Bad Beats I’ll Never Forget

by Ed Meyer

posted on August 13, 2013 in General Discussion, Horse Racing, | No Comments >>

If you sample about 20 gamblers at the track, you will get more stories than your ears can hold. They will begin with the bad ones that still hurt, and of course the big winning days that keep them coming. Here are a few stories that stick out as some of the toughest.


1. – It was cold snowy afternoon at Latonia Race Course. I was in attendance with my dad, and he wasn’t having the best luck. When the last race was loading, he looked over at me and uttered the immortal words I can still hear, “Eddie, the only thing that hasn’t happened today is my jockey falling off at the gate.” Well, when Gina Rose aboard Kentucky Bulldog went to her knees and lost the rider, I believe I saw a little of everything that day.

2. – I had my first job at the track, and I was a lad in the parking lot. We used to bet more than we made, but that was my second job to feed the ponies. My friend Steve and I had a hot tip on a speedster named Mud in Your Eye. We waited weeks for him to run, and the day he went to post we unloaded our pockets. Danny Cox was in the irons, and he quickly opened up by 7 lengths… We jumped around and started high-fiving. When they hit the turn he was commanding by a long five… As they turned for home he still on top by 4 lengths, and nobody was coming. As they passed us at the 16th pole, he was dropping an anchor and still leading by two. When they neared the wire, he had dropped back to fourth. To this day when I call,  it still comes up in our “remember when” conversations. I have never seen a horse quit so badly….

3. – My dad and I went to Beulah Park. We had three horses boxed in an exacta, and all three numbers were blinking. My dad looked over at me and said, “don’t worry, they will just switch the numbers and we’ll still have it.” After 15 minutes of watching the inquiry sign, they all went dark and took down all three numbers…

4. I was standing along the rail at River Downs. Just 18-years-old, I drove over to hang out and bet some ponies. There was a speed horse that was 5-1, and had leading rider David Gehri in the saddle. When they were in mid-stretch, he was on top by six lengths. The horse jumped the starting gate tracks, and bolted to the left to break through the inside rail… Don’t count your chickens before they hatch.

5. – I was in Florida on a family trip. Once again, I was in the seats with dad. We had ventured out to the dog track to bet the yappers and some simulcast wagering. I made a nice pick four wager at Aqueduct, and we sat and watched. I began with a $15 winner, and I was off! The second leg came in and he paid $13,80… Leg three went to post, and the longest shot on the board won. I caught him as he paid a whopping $40 to win. The last leg will pays lit up, and I had four of the seven runners. They were going to pay $23,000, $8,000, $32,500, and the best was over $64,000… My dad started talking to these two old players at the next table, and they started gabbing about the will-pays I had going. Two of which were chalk, as we looked good going to post. As they broke, one of the horses I didn’t have was left at the gate a mile back. When they travelled down the backside I was 1-2-3…. When they turned for home, I had two horses battling it out and one lone runner I didn’t have was rolling at 15-1… As they neared the wire, I saw my dad get up from his seat and start walking toward the exit. It was a long ride back to the hotel. Don’t be afraid to use the all button.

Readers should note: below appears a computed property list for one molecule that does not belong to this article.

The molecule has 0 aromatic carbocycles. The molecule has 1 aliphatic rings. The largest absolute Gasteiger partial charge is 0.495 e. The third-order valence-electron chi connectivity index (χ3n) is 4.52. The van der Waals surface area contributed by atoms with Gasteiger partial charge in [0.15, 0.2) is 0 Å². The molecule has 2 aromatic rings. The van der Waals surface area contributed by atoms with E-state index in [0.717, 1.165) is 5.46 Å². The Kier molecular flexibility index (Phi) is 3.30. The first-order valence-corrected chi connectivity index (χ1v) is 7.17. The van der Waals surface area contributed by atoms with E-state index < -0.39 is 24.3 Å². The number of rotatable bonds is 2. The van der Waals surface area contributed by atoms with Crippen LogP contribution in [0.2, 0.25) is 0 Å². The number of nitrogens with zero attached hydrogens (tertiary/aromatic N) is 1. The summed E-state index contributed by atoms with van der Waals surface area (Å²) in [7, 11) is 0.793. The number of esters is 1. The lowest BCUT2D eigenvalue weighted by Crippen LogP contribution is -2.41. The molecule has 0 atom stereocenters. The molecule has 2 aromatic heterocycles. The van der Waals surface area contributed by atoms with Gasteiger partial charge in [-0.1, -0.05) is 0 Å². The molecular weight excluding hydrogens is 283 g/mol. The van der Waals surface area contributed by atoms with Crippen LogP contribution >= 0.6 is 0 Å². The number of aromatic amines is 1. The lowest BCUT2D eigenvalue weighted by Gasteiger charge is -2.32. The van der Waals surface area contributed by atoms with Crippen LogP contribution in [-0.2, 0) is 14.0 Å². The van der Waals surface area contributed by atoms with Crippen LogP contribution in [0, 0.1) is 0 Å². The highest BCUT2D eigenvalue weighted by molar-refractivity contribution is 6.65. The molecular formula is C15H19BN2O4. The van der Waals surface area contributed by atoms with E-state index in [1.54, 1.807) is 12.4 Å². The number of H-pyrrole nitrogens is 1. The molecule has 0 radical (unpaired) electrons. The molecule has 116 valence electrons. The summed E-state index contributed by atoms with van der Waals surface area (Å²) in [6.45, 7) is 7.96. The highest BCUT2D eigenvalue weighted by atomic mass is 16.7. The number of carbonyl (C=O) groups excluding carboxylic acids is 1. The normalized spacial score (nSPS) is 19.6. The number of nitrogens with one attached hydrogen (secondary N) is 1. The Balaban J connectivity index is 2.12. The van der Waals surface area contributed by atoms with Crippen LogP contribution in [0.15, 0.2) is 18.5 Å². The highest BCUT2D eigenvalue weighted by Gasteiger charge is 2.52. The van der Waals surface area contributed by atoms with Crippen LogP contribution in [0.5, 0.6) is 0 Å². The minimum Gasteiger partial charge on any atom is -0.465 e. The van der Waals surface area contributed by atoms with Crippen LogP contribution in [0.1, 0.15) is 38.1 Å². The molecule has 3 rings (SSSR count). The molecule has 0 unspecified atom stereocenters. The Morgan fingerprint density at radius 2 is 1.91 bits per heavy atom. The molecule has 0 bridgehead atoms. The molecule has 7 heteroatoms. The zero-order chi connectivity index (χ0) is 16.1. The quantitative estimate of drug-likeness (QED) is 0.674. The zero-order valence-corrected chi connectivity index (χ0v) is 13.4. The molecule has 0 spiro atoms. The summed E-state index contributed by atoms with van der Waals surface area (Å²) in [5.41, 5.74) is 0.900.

6. – I had always wanted to go to Arlington Park. It was Arlington Million weekend, and I got there the day prior. Well, I got off to a good start and won over $200. I dined at the Trackside pavilion to catch simulcast wagering, and have a steak dinner. After my meal and some Mountaineer racing, I was winning over $500… The best day was next, and I couldn’t wait! I started winning slowly, and it swirled into my best day in years. I loved a runner by the name of Storming Home. He was ridden by my favorite rider Gary Stevens, and I couldn’t get enough money through the windows. When they turned for home, he opened up by enough to be the winner and I started counting my money. As they got to the wire, I saw him take an awkward step to the left, and Gary Stevens flew off. I was pretty sure this was after the wire, and I waited for my rider to get off the turf. He stayed down, and the inquiry sign flashed… I started watching the jumbotron with 10,000 others, and it was close, but it still looked like he reached the wire with the rider in the irons. After watching 100 times, I kept thinking they would keep his number up. Well, the wagering gods must have been fishing on this day as they took down my runner. To this day it remains my toughest beat. I remember coming back the next race and making a huge bet on a promising runner on the turf. When Kitten’s Joy won over Greek Sun, I broke even for the day but had a heart full of pain….

There are two maxims in racing. All horse players have stories, and no matter how good of a handicapper you are. All horse players will die broke…. Funny thing, I can remember all of my big scores, and even though the losing days outnumber the winning days. The optimistic gambler in all of us keeps us coming back. As we head into the Arlington Million this weekend, be sure to check back for some free selections. Winning Ponies has been rolling, and this will be an incredible weekend to do some wagering.